• The tenant isn’t in default on the lease;
  • The tenant gives you all invoices, lien waivers, cancelled checks, releases, and other documents and evidence of payment received from contractors, subcontractors, vendors, and material suppliers during the course of the work;
  • The tenant gives you all “sign-offs” upon completion of the work, including final architect’s certificates, permits, approvals, lien waivers, and letters of completion;
  • The tenant gives you all “as built” plans and specifications covering the improvements;
  • The tenant procures a certificate of occupancy;
  • No mechanics liens are filed against you, the tenant, the space, or the building/property;
  • You verify that the buildout work has been done properly; and
  • The work is completed within a stated period of time [Clause, Sec. 2].

5. Get Right to Approve Buildout Plans

Don’t entrust tenant with responsibility over the buildout without getting the right to review and approve the tenant’s architectural plans and specifications. Also, get some control over the work schedule, for example, to ensure that construction isn’t carried out at a mall during the Christmas season [Clause, Sec. 5].

6. Require Tenant to Give Warranties of Construction

Ask tenants for warranties as to the quality of the construction and materials used for the buildout and require that the work be completed by a specific date [Clause, Sec. 5].

7. Require Tenant to Accept Premises in ‘As-Is’ Condition

Specify the condition the premises must be in at the turnover date. Basic options (in order of landlord preference):

  • “As-is” (self-explanatory);
  • “Cold dark shell”—that is, no lighting or HVAC installed; and
  • “Vanilla shell”—that is, all utilities, HVAC, and lighting installed with drywall hung.

To head off potential disputes, state that in opening for business, the tenant is deemed to accept that the premises are in the required condition [Clause, Secs. 2 and 6].

8. Make Tenant Solely Responsible for Cost Overages

Require the tenant to complete the buildout work and pay the excess if the costs of the work exceed the TIA amount; conversely, specify that if total costs come in under the TIA amount, you get to retain the excess (or get a refund if the tenant’s already received the money) [Clause, Sec. 4].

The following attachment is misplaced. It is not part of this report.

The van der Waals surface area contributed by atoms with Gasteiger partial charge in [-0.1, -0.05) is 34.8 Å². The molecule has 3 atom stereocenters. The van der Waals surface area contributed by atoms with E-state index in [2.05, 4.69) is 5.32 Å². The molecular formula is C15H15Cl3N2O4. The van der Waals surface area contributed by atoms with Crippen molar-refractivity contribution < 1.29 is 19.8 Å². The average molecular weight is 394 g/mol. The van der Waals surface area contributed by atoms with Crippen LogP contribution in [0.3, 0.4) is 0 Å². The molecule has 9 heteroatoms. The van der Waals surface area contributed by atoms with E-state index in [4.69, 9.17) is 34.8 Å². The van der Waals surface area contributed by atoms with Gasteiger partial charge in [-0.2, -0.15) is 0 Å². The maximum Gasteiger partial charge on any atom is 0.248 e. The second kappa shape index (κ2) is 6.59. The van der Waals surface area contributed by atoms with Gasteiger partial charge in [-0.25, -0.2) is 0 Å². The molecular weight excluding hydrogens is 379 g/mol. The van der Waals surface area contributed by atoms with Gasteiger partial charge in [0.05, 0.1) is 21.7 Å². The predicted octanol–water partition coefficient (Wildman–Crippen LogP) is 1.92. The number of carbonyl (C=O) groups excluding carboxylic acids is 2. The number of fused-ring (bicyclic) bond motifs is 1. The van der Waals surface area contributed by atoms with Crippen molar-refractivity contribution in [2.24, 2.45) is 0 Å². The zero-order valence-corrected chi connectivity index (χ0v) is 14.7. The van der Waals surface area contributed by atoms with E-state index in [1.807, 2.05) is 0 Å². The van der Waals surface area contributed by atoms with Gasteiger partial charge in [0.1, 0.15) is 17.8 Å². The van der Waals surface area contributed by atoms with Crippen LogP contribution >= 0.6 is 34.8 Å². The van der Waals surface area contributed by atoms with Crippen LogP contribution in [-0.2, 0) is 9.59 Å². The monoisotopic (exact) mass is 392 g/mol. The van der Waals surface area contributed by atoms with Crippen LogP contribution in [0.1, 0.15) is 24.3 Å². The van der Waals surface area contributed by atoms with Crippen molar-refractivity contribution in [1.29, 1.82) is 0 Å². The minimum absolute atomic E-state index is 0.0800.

9. Set TIA Payment Request Deadline

It’s not uncommon for landlords to set a deadline by which the tenant must request TIA funds or waive its rights to receive them. One way to make this provision more palatable to tenants is by agreeing to send them notification at least 30 days before the deadline [Clause, Sec. 1].

10. Clarify Landlord Ownership of Improvements

The lease should make it clear that the improvements are the landlord’s property. Otherwise, tenants may claim that branded or easily removable shelving, display cases, or other property are “trade fixtures” and try to remove it after the lease ends [Model Clause, Sec. 11].

11. Get Personal Guaranty from Tenant’s Principals

The final set of protections are designed to minimize the financial risks associated with TIAs. The first is requiring one or more of the principals of the tenant’s business to sign a personal guaranty of repayment of the TIA in the event the tenant defaults [Clause, Sec. 10].

12. Get Lien on Tenant’s Property

Getting a lien on the tenant’s furnishings, equipment, fixtures, inventory, or accounts receivable gives you a “security interest” if the tenant ends up in bankruptcy. Translation: You’re among the first group of creditors to get paid assets of the tenant’s bankruptcy estate. To ensure your “secured creditor” status, the lease should require the tenant to sign UCC-1 financial statements on its property—in other words, notices indicating that the property has been pledged as collateral for the repayment of the TIA. Once signed by both parties, the UCC-1 statements must be filed with the secretary of state and clerk of the county in which the property is located. The lease should make the tenant responsible for all UCC-1 recording costs and processing fees. And because the UCC-1 expires after five years, the tenant should also be required to sign a “continuation” renewal before the expiration date [Clause, Sec. 9].

See The Model Tools For This Article

Establish Conditions for Financing Tenant Improvements